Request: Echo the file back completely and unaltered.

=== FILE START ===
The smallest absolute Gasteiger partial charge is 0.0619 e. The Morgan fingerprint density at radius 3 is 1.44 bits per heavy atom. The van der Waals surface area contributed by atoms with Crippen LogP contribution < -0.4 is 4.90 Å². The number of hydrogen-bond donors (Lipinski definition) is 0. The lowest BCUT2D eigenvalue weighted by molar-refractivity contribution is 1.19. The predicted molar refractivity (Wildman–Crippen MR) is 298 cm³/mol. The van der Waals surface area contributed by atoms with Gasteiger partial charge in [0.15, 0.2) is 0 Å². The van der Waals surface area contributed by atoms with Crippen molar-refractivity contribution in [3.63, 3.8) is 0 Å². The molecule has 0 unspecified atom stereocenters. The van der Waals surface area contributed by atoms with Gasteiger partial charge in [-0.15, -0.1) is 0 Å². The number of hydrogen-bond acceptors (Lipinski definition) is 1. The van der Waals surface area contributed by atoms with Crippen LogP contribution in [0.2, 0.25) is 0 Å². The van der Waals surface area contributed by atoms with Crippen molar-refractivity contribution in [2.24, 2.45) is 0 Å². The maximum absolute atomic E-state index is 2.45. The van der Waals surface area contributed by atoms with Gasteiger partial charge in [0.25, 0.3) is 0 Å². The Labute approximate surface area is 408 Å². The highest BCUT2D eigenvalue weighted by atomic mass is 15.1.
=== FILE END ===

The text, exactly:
The smallest absolute Gasteiger partial charge is 0.0619 e. The Morgan fingerprint density at radius 3 is 1.44 bits per heavy atom. The van der Waals surface area contributed by atoms with Crippen LogP contribution < -0.4 is 4.90 Å². The number of hydrogen-bond donors (Lipinski definition) is 0. The lowest BCUT2D eigenvalue weighted by molar-refractivity contribution is 1.19. The predicted molar refractivity (Wildman–Crippen MR) is 298 cm³/mol. The van der Waals surface area contributed by atoms with Gasteiger partial charge in [0.15, 0.2) is 0 Å². The van der Waals surface area contributed by atoms with Crippen molar-refractivity contribution in [3.63, 3.8) is 0 Å². The molecule has 0 unspecified atom stereocenters. The van der Waals surface area contributed by atoms with Gasteiger partial charge in [-0.15, -0.1) is 0 Å². The number of hydrogen-bond acceptors (Lipinski definition) is 1. The van der Waals surface area contributed by atoms with Crippen LogP contribution in [0.2, 0.25) is 0 Å². The van der Waals surface area contributed by atoms with Crippen molar-refractivity contribution in [2.24, 2.45) is 0 Å². The maximum absolute atomic E-state index is 2.45. The van der Waals surface area contributed by atoms with Gasteiger partial charge in [0.25, 0.3) is 0 Å². The Labute approximate surface area is 408 Å². The highest BCUT2D eigenvalue weighted by atomic mass is 15.1.